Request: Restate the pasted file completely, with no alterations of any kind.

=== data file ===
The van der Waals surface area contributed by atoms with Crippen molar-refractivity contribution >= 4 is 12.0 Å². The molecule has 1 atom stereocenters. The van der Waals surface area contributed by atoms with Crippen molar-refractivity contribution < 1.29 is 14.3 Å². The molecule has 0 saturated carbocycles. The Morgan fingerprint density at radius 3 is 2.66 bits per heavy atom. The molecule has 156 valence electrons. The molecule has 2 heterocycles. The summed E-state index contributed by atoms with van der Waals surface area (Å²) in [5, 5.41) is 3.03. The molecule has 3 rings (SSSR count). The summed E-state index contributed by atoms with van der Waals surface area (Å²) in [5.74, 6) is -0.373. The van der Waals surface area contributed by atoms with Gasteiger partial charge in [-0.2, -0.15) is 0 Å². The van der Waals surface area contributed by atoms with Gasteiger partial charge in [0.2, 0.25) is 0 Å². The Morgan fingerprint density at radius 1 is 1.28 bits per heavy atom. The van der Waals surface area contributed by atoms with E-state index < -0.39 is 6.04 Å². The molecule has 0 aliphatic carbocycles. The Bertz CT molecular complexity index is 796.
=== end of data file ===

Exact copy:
The van der Waals surface area contributed by atoms with Crippen molar-refractivity contribution >= 4 is 12.0 Å². The molecule has 1 atom stereocenters. The van der Waals surface area contributed by atoms with Crippen molar-refractivity contribution < 1.29 is 14.3 Å². The molecule has 0 saturated carbocycles. The Morgan fingerprint density at radius 3 is 2.66 bits per heavy atom. The molecule has 156 valence electrons. The molecule has 2 heterocycles. The summed E-state index contributed by atoms with van der Waals surface area (Å²) in [5, 5.41) is 3.03. The molecule has 3 rings (SSSR count). The summed E-state index contributed by atoms with van der Waals surface area (Å²) in [5.74, 6) is -0.373. The van der Waals surface area contributed by atoms with Gasteiger partial charge in [-0.2, -0.15) is 0 Å². The van der Waals surface area contributed by atoms with Gasteiger partial charge in [0.2, 0.25) is 0 Å². The Morgan fingerprint density at radius 1 is 1.28 bits per heavy atom. The van der Waals surface area contributed by atoms with E-state index < -0.39 is 6.04 Å². The molecule has 0 aliphatic carbocycles. The Bertz CT molecular complexity index is 796.